Agoa is credited with creating some 300,000 jobs on the continent. Measured against a labor force of over 300 million, however, and with half of Africa's youth unemployed, Agoa has not created sufficient jobs to make the intended impact.

As someone who worked to formulate and implement Agoa - both while serving in the administration of Bill Clinton and, more recently, through private sector work – I do not advance these conclusions lightly. But this is the true picture, as I see it.

To complicate matters further, the United States is in the process of being shut out of the African market.

China has overtaken America as Africa's largest trading partner, and its trade with Africa has expanded 30 percent annually for the last decade. During the last five years, China has invested over U.S.$43 billion in the region and has signed bilateral trade deals with 45 African countries.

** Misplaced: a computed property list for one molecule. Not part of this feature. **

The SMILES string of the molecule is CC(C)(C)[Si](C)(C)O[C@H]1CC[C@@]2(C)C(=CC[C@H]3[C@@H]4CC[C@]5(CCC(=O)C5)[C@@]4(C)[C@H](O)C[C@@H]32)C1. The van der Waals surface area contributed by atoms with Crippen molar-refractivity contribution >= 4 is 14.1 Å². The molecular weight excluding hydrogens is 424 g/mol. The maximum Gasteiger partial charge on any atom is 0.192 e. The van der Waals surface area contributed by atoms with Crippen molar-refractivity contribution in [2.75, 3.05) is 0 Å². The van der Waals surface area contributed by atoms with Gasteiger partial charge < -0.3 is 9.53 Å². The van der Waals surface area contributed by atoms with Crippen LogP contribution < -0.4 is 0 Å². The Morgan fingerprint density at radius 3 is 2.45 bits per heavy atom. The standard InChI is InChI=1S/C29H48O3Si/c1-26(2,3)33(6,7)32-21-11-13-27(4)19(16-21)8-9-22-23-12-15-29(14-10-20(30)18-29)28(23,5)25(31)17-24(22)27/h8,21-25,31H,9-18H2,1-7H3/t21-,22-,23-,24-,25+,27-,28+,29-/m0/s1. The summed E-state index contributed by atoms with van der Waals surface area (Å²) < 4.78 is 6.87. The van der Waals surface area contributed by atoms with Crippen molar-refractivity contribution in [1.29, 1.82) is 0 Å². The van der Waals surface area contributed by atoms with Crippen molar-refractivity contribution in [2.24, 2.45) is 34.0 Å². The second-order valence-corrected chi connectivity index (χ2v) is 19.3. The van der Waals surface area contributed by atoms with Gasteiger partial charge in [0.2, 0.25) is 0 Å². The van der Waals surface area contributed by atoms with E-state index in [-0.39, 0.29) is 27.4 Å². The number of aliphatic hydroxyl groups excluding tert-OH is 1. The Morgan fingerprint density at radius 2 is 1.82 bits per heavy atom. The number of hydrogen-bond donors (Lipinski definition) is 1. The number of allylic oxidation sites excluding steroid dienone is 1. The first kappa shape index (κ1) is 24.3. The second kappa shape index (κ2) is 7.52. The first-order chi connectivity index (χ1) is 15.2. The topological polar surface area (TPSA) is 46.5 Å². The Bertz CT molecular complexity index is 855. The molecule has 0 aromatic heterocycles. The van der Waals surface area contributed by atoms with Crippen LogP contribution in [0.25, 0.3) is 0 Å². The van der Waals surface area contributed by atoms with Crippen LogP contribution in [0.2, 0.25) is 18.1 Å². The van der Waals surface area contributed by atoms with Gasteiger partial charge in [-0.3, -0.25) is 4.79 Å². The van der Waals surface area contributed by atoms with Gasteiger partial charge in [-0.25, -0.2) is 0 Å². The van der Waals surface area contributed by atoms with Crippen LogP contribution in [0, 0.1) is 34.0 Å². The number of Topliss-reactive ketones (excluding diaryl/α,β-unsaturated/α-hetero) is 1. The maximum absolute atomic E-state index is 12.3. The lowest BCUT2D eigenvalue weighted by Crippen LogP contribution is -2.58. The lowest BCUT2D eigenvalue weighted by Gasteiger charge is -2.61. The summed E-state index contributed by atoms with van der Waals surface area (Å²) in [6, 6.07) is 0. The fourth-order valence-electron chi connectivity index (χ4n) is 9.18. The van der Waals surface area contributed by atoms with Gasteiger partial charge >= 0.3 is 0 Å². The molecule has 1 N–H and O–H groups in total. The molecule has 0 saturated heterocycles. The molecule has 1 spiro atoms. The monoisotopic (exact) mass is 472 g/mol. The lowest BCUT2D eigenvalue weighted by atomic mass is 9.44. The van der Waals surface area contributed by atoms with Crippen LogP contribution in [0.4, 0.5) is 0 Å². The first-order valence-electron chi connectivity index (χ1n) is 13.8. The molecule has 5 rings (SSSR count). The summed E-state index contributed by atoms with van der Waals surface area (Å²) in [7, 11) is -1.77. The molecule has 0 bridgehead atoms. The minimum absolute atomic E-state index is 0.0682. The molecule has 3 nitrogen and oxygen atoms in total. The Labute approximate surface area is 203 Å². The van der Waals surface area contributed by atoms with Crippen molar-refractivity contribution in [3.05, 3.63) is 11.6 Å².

As significantly, the European Union has initiated or concluded Economic Partnership Agreements (EPAs) with a similar number of countries, guaranteeing European companies preferential treatment. South Africa's trade and industry minister, Rob Davies, expects the Southern Africa Development Community, representing a regional market of over 200 million people, to finish an EPA by mid-2011.

The administration of George Bush spent three years trying to negotiate a free trade agreement with the Southern African Customs Union. The effort failed, in part due to South Africa - the largest Agoa beneficiary. South Africa concluded that the cost of granting reciprocal access to its markets made no sense given the unilateral benefits the country enjoys exporting into the U.S. market.